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Tax credits portal to reopen in 2008

Troubled system resurrected

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The paymaster general has told MPs the online tax credits system, once a target for criminals, is to reopen next year.

The troubled online system for the delivery of tax credits is be brought back into service, a hearing of Parliament's treasury committee has heard.

Dawn Primarolo, paymaster general at HM Revenue and Customs (HMRC), the department which delivers tax credits, said: "By 2008 the necessary IT and ID will be available and it can be reopened."

The tax credits e-portal was shut in November 2005 after being targeted by organised criminals. After the closure, David Varney, former chair of HMRC, admitted that he knew the tax credit online service was a target for fraudsters from when it was first set up.

Committee member Mark Todd said he thought there were "higher priorities" than reintroducing the service. He said that an increase in the number of manual payments to claimants indicated that the main computer system for delivering tax credits was still not functioning properly.

Primarolo said the system was working better than its predecessors, following software improvements. Asked when this will be assessed, she said: "When all the IT is in place, we will do that."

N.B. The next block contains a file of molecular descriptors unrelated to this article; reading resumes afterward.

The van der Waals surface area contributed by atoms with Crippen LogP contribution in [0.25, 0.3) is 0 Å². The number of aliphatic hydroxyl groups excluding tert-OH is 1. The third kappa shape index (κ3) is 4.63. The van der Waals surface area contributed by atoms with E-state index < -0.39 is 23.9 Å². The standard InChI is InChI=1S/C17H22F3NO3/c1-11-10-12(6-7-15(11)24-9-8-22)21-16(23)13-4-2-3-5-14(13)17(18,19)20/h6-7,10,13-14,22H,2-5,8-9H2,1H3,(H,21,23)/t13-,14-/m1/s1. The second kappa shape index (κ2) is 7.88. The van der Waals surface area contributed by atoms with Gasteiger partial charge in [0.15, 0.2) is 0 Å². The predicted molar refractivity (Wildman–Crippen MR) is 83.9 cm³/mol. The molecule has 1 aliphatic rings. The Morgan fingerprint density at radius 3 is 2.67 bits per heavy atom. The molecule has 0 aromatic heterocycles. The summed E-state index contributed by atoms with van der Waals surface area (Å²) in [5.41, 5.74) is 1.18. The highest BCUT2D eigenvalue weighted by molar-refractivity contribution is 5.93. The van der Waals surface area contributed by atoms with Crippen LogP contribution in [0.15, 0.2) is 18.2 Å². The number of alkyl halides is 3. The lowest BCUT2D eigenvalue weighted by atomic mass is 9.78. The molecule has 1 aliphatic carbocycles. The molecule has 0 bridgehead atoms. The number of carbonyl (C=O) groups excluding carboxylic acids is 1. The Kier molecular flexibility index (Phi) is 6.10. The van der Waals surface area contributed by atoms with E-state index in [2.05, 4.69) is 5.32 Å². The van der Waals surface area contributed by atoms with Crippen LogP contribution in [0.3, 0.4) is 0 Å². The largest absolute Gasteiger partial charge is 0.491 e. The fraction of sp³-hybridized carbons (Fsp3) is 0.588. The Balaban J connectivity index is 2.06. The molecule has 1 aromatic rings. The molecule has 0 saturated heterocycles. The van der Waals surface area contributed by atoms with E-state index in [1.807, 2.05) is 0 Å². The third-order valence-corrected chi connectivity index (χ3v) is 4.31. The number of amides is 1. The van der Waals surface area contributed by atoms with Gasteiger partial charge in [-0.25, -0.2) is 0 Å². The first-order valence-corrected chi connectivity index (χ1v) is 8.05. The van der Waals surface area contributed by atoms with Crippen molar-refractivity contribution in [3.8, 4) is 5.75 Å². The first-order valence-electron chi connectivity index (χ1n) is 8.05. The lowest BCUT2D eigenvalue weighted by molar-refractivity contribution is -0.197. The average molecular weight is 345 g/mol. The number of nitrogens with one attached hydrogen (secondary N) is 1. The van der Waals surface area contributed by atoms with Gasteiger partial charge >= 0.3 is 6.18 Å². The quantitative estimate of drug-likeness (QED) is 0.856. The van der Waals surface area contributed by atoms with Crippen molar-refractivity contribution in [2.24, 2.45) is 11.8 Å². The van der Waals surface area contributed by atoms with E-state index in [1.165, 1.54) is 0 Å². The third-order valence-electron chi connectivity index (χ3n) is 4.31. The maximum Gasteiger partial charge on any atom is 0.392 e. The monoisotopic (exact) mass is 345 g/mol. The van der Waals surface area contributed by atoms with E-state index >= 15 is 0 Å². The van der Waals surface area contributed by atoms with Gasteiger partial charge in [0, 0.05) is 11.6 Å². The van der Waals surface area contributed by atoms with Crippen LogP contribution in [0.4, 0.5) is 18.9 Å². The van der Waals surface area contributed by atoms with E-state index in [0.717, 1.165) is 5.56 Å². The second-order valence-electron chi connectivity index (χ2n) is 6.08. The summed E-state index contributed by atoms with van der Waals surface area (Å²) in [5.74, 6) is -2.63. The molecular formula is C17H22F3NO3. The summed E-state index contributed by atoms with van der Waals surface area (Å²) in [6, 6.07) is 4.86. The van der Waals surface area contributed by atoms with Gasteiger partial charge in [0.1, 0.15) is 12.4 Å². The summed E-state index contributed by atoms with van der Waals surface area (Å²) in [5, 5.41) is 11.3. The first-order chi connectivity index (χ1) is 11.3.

Initially, the £150m tax credit IT system was supplied by EDS. It was launched despite warnings that it had not been properly tested and was at risk of failure. A series of software problems followed, and EDS lost the contract to Cap Gemini.

EDS received penalties of more than £71m, but has only paid £26.5m because payment depends upon it winning future business from government. A National Audit Office report in 2006 said there was no guarantee that EDS will win sufficient business to trigger full payment.

Tax credits were introduced in 2003 to encourage families on low income off benefits and into work. It replaced the working families and disabled person's tax credits schemes, which ran from 1999 to 2003 and distributed £17.8bn.

Asked about the success of tax credits, Primarolo told the committee that this could be measured by the high take up rate. "I see the success of tax credits by its phenomenal take up," she said. Some 97 per cent of people with an income of £10,000 or less are in receipt of tax credits.

Newcastle MP Jim Cousins criticised HMRC's failure to publish figures for fraud and error in the tax credits system. He said the situation was "shocking".

"The Department for Work and Pensions is able to publish for every category of benefit an estimate for fraud and error, broken down into fraud, customer error and official error. When are you going to be able to do the same for tax credits?" Cousins asked.

Sarah Walker, the director of benefits and tax credits at HMRC, said that figures for fraud and customer error will be published this summer and that a pilot programme to measure official error and IT error was under way. But Walker said she did not know when she would be able to give a breakdown similar to that of work and pensions.

HMRC has admitted to losing a massive £2bn in overpayments of tax credits in the first years of operation. Software glitches and slow running of systems caused overpayments of £37m, which have been written off by the Treasury.

This article was originally published at Kablenet.

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